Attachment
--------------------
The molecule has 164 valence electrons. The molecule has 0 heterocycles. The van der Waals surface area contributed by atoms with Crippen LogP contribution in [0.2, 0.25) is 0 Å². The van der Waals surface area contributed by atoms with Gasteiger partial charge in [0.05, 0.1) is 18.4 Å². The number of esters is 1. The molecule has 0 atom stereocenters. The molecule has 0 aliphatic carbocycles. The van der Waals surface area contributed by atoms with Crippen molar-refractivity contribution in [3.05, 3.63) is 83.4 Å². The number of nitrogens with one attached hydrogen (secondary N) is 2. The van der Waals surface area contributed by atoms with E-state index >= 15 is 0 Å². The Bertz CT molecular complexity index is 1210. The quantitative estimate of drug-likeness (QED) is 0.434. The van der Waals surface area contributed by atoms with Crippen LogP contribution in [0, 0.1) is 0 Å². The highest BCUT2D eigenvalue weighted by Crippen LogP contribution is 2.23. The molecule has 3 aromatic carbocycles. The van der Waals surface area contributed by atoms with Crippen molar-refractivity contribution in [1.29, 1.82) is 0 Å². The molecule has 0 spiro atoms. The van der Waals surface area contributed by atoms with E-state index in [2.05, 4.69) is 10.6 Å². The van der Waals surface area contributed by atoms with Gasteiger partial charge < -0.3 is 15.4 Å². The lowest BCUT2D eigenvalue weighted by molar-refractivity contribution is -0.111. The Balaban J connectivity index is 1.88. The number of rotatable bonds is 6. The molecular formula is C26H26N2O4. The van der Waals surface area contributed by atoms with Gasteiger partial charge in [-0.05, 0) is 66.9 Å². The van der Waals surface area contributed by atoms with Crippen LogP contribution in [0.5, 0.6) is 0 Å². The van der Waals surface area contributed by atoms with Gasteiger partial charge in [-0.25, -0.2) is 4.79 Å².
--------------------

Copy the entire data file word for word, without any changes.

The molecule has 164 valence electrons. The molecule has 0 heterocycles. The van der Waals surface area contributed by atoms with Crippen LogP contribution in [0.2, 0.25) is 0 Å². The van der Waals surface area contributed by atoms with Gasteiger partial charge in [0.05, 0.1) is 18.4 Å². The number of esters is 1. The molecule has 0 atom stereocenters. The molecule has 0 aliphatic carbocycles. The van der Waals surface area contributed by atoms with Crippen molar-refractivity contribution in [3.05, 3.63) is 83.4 Å². The number of nitrogens with one attached hydrogen (secondary N) is 2. The van der Waals surface area contributed by atoms with E-state index >= 15 is 0 Å². The Bertz CT molecular complexity index is 1210. The quantitative estimate of drug-likeness (QED) is 0.434. The van der Waals surface area contributed by atoms with Crippen LogP contribution in [0, 0.1) is 0 Å². The highest BCUT2D eigenvalue weighted by Crippen LogP contribution is 2.23. The molecule has 3 aromatic carbocycles. The van der Waals surface area contributed by atoms with Crippen molar-refractivity contribution in [1.29, 1.82) is 0 Å². The molecule has 0 spiro atoms. The van der Waals surface area contributed by atoms with E-state index in [2.05, 4.69) is 10.6 Å². The van der Waals surface area contributed by atoms with Gasteiger partial charge < -0.3 is 15.4 Å². The lowest BCUT2D eigenvalue weighted by molar-refractivity contribution is -0.111. The Balaban J connectivity index is 1.88. The number of rotatable bonds is 6. The molecular formula is C26H26N2O4. The van der Waals surface area contributed by atoms with Gasteiger partial charge in [-0.05, 0) is 66.9 Å². The van der Waals surface area contributed by atoms with Crippen LogP contribution in [0.5, 0.6) is 0 Å². The van der Waals surface area contributed by atoms with Gasteiger partial charge in [-0.25, -0.2) is 4.79 Å².